Tractor-trailers have been prohibited on the Wilbur Cross and Merritt parkways since it opened in 1940. So when trucks get stuck, delivery driver John Braga said it doesn’t make sense.
“You hear it all the time and see it and I don’t understand it,” said Braga.
It happens in cities and towns too. Crashes have been reported at James Street in New Haven, and two different overpasses in Milford.
Free GPS maps don’t warn drivers of height and weight restrictions, so the avoidable backups can put the brakes on everyone’s day.
“With any technology I think you just have to use common sense,” said Braga. “You know what your truck height is, you’re supposed to know your legal limits.”
Monday Sen. Richard Blumenthal asked for help. He wants map developers like Google, Waze and Apple Maps to include restrictions in their apps for truck drivers.
“They are directed to this road by GPS or one of the other maps that fails to tell them the Merritt becomes a road to nowhere for trucks,” said Blumenthal.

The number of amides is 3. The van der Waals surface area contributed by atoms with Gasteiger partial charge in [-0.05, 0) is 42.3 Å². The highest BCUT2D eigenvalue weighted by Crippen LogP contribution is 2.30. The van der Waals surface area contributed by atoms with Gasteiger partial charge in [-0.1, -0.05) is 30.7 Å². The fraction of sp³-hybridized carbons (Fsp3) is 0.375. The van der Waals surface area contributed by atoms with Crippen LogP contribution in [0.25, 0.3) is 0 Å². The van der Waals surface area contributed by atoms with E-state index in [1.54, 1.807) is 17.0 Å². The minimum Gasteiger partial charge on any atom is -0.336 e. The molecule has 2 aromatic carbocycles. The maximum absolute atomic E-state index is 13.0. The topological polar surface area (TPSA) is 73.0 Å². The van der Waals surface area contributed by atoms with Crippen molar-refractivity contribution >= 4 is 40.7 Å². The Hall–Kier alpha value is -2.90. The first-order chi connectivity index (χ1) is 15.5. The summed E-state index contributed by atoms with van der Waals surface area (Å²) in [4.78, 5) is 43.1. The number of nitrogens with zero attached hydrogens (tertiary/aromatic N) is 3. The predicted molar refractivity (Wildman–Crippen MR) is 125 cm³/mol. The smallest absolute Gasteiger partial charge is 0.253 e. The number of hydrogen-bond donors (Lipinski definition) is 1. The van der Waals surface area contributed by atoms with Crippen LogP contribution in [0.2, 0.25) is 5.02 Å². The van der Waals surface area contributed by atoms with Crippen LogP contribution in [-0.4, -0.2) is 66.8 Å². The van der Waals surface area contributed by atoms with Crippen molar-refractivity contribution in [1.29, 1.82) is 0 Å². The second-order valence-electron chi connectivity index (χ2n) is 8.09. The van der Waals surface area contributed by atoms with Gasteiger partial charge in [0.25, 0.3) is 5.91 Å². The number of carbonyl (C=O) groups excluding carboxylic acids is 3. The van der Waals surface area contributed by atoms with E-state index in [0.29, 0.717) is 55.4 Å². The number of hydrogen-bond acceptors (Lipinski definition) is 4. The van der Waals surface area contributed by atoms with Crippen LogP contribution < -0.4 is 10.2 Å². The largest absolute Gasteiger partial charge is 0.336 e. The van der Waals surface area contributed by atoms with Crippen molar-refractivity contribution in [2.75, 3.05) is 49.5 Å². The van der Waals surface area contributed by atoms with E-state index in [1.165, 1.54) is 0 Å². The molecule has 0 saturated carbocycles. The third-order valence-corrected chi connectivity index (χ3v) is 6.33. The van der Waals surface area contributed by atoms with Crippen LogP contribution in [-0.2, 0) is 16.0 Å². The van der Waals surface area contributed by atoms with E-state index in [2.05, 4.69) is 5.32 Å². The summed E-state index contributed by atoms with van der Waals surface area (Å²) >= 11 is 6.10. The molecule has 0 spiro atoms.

The senator said it becomes a nightmare for everyone when a truck has back down the parkway or worse, when it hits an overpass.
“It can get really frustrating, definitely,” said Noah Gates, a passenger car driver on the Wilbur Cross Parkway. “If I had hair I’d pull it out.”
“The signs have been improved, they’ve been made more prominent and clear, but the real problem is truck drivers say oh well I’m going to take my chances because I-95 is a parking lot,” said Blumenthal.
Braga delivers to Dunkin’ stores at rest stops on the Wilbur Cross Parkway. He has a commercial pass from the state to drive on the road, and he said he uses a commercial trucking map system to plan his trips.
“I don’t know if other drivers just don’t use it or what,” said Braga.
It’s not free, so he said upgrades to the other apps couldn’t hurt.
Wes Haynes of the Merritt Parkway Conservancy said he hopes the senator’s call pushes the app developers to make the change.
“We have written to providers in the past and gotten responses that it’s just not their problem, it’s our problem.”
His concern comes ahead of proposed tolls on Connecticut highways that could make dodging the tolls tempting for some drivers.
“The parkway has been a place to avoid it for traffic and tolls would just give them another reason to avoid it,” said Haynes.